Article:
Northern Rocky Mountain gray wolves officially return to state control Thursday, when their removal from Endangered Species Act protection is published in the Federal Register.
That means Montana and Idaho hunters will be back in the business of controlling wolf populations this fall. A bipartisan rider in the 2011 federal budget bill ordered the U.S. Fish and Wildlife Service to reinstate its 2009 wolf delisting decision and immunized it from further court challenges.
"The fact is, after years of lawsuits, the delisting got stuck in unacceptable gridlock, acrimony and dispute," Secretary of the Interior Ken Salazar said in a conference call Wednesday morning. "It was consuming resources that could be spent recovering for other species."
There are about 1,700 wolves in Montana, Idaho and Wyoming. The population has seen dramatic growth since wolves were experimentally reintroduced in and around Yellowstone National Park in 1995. Hunters have blamed wolves for steep declines in elk herds along the Montana-Idaho border and near Yellowstone, while ranchers have protested depredations on their cattle and sheep.
Wolf supporters claim the charismatic animal has improved wildlife habitat by bringing balance to oversized big-game herds. They also argue wolf watchers have contributed millions of dollars to the states' tourism business.
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The Thursday rule publication also delists wolves in parts of Washington, Oregon and Utah, but keeps Wyoming wolves under federal supervision. That could change soon after Wyoming and FWS officials settle a new wolf management plan for that state. Wyoming's previous proposal allowed wolves to be shot on sight in most of the state.
"In a nutshell, we believe the wolf populations in the Northern Rockies and western Great Lakes have recovered so they occupy all suitable habitat," said Gary Frazer, FWS assistant director for endangered species. "We know wolves can travel long distances, and may move out of core recovery areas. But we have identified areas with potential for recovery, and they've occupied."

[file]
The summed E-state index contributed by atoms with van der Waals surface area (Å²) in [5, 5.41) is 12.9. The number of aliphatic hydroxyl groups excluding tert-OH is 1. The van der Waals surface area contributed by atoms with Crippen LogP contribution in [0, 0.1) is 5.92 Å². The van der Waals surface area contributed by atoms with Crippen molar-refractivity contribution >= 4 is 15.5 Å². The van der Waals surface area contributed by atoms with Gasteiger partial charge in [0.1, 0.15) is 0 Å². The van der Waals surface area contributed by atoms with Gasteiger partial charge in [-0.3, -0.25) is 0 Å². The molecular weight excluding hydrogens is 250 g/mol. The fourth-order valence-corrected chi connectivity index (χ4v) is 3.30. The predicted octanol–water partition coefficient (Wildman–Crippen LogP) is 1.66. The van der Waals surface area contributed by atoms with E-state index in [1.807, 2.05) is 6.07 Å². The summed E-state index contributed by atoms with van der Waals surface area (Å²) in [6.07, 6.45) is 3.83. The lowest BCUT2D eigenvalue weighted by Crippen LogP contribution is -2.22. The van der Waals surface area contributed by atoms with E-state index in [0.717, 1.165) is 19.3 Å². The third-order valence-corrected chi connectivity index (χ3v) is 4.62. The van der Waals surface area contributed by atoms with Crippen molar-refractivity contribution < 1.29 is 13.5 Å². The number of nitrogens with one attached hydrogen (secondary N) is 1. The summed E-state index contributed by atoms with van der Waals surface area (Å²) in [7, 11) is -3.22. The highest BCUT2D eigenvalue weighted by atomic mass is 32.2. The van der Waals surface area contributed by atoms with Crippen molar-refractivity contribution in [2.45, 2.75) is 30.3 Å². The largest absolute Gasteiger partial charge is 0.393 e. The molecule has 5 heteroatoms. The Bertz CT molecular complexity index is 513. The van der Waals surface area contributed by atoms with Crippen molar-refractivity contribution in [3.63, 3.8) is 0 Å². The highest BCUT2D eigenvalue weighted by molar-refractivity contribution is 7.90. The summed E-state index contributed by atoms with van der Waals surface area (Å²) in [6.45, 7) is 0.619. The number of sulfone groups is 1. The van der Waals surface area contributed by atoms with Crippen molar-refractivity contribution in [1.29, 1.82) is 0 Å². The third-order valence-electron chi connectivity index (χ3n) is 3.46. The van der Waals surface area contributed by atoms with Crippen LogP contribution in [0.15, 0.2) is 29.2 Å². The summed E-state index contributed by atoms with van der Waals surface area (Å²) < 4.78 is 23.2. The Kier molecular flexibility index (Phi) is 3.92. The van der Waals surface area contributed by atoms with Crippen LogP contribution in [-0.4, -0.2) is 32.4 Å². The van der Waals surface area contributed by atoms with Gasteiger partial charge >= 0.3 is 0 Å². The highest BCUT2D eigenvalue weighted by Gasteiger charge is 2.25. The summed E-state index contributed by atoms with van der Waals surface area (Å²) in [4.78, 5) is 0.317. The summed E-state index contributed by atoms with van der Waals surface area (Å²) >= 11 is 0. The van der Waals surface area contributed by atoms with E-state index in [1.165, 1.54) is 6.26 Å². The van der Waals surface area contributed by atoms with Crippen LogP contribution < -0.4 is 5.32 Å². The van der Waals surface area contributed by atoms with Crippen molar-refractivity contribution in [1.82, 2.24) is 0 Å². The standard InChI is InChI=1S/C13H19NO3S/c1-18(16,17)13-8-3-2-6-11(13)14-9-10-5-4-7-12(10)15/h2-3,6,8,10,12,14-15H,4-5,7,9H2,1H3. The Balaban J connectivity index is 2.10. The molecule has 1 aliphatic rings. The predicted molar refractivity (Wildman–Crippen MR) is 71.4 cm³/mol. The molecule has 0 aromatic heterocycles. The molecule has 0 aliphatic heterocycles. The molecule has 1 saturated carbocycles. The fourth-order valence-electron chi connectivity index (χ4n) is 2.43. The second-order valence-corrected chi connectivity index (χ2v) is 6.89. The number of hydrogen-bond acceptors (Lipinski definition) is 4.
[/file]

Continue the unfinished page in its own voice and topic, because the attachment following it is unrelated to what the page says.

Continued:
The effort to block further court review will itself be challenged in court, according to Michael Garrity of Alliance for the Wild Rockies.
"We're going to challenge the delisting on constitutional grounds," Garrity said Wednesday. "They're trying to play legislative and judicial roles - be both branches of government. That's a separation-of-powers issue."
Garrity said AWR would be joined by Friends of the Clearwater, WildEarth Guardians and Western Watersheds Project in the suit, which would be filed the same day the delisting decision is published in the Federal Register. Those four groups were part of a 14-member coalition that sued to block the 2009 delisting decision. The quartet also refused to go along with a settlement negotiated between federal officials and 10 of the plaintiffs.
U.S. District Judge Don Molloy overruled the 2009 delisting last August because it treated Wyoming differently from Montana and Idaho, even though the wolves were moving across all three states. In Wednesday's announcement, Deputy Secretary of the Interior David Hayes said that legal weakness would be fixed.
"The controversy is whether you look biologically at range regardless of state lines, or you go with a state-by-state approach," Hayes said. "Our inclination is to use the biological range approach rather than state border approach. Wolves do cover a lot of territory. If you basically identify the range, and recognize the wolf is delisted in that range, you don't get to those questions of ‘If there is a wolf in state X, Y or Z, is it delisted or not?' "
Because the wolf delisting was ordered by Congress, it must still use state lines to govern management as the 2009 decision ordered. But future endangered species decisions would be made using the new definition of an animal's "significant range."
Reporter Rob Chaney can be reached at 523-5382 or at email@example.com.